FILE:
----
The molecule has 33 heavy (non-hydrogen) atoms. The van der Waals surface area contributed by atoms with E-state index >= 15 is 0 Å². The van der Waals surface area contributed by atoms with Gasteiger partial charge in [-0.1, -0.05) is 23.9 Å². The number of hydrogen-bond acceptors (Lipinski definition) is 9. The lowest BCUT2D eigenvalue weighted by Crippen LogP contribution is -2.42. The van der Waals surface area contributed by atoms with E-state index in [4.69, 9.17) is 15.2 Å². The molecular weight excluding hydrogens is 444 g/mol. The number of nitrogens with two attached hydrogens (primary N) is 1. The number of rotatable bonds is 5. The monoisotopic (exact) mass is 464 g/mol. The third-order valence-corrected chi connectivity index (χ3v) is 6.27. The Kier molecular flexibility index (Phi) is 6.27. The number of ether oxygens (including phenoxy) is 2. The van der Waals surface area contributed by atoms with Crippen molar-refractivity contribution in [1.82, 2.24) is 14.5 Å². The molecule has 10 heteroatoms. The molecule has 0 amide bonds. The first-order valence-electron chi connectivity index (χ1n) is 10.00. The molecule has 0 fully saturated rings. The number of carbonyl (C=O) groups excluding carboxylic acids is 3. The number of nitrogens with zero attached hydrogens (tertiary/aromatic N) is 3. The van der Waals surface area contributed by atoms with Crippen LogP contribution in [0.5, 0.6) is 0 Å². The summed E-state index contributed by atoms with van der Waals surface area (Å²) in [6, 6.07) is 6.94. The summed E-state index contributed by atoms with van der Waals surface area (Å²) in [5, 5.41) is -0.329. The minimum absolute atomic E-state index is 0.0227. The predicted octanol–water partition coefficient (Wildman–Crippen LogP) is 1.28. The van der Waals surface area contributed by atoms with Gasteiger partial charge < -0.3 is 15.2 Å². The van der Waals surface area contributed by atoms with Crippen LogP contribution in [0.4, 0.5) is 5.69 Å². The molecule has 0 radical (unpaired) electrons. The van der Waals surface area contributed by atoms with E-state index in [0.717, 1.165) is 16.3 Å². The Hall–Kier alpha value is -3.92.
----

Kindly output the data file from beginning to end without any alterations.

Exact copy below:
The molecule has 33 heavy (non-hydrogen) atoms. The van der Waals surface area contributed by atoms with E-state index >= 15 is 0 Å². The van der Waals surface area contributed by atoms with Gasteiger partial charge in [-0.1, -0.05) is 23.9 Å². The number of hydrogen-bond acceptors (Lipinski definition) is 9. The lowest BCUT2D eigenvalue weighted by Crippen LogP contribution is -2.42. The van der Waals surface area contributed by atoms with E-state index in [4.69, 9.17) is 15.2 Å². The molecular weight excluding hydrogens is 444 g/mol. The number of nitrogens with two attached hydrogens (primary N) is 1. The number of rotatable bonds is 5. The monoisotopic (exact) mass is 464 g/mol. The third-order valence-corrected chi connectivity index (χ3v) is 6.27. The Kier molecular flexibility index (Phi) is 6.27. The number of ether oxygens (including phenoxy) is 2. The van der Waals surface area contributed by atoms with Crippen molar-refractivity contribution in [1.82, 2.24) is 14.5 Å². The molecule has 10 heteroatoms. The molecule has 0 amide bonds. The first-order valence-electron chi connectivity index (χ1n) is 10.00. The molecule has 0 fully saturated rings. The number of carbonyl (C=O) groups excluding carboxylic acids is 3. The number of nitrogens with zero attached hydrogens (tertiary/aromatic N) is 3. The van der Waals surface area contributed by atoms with Crippen LogP contribution in [0.5, 0.6) is 0 Å². The summed E-state index contributed by atoms with van der Waals surface area (Å²) in [6, 6.07) is 6.94. The summed E-state index contributed by atoms with van der Waals surface area (Å²) in [5, 5.41) is -0.329. The minimum absolute atomic E-state index is 0.0227. The predicted octanol–water partition coefficient (Wildman–Crippen LogP) is 1.28. The van der Waals surface area contributed by atoms with Gasteiger partial charge < -0.3 is 15.2 Å². The van der Waals surface area contributed by atoms with Crippen LogP contribution in [0.4, 0.5) is 5.69 Å². The molecule has 0 radical (unpaired) electrons. The van der Waals surface area contributed by atoms with E-state index in [0.717, 1.165) is 16.3 Å². The Hall–Kier alpha value is -3.92.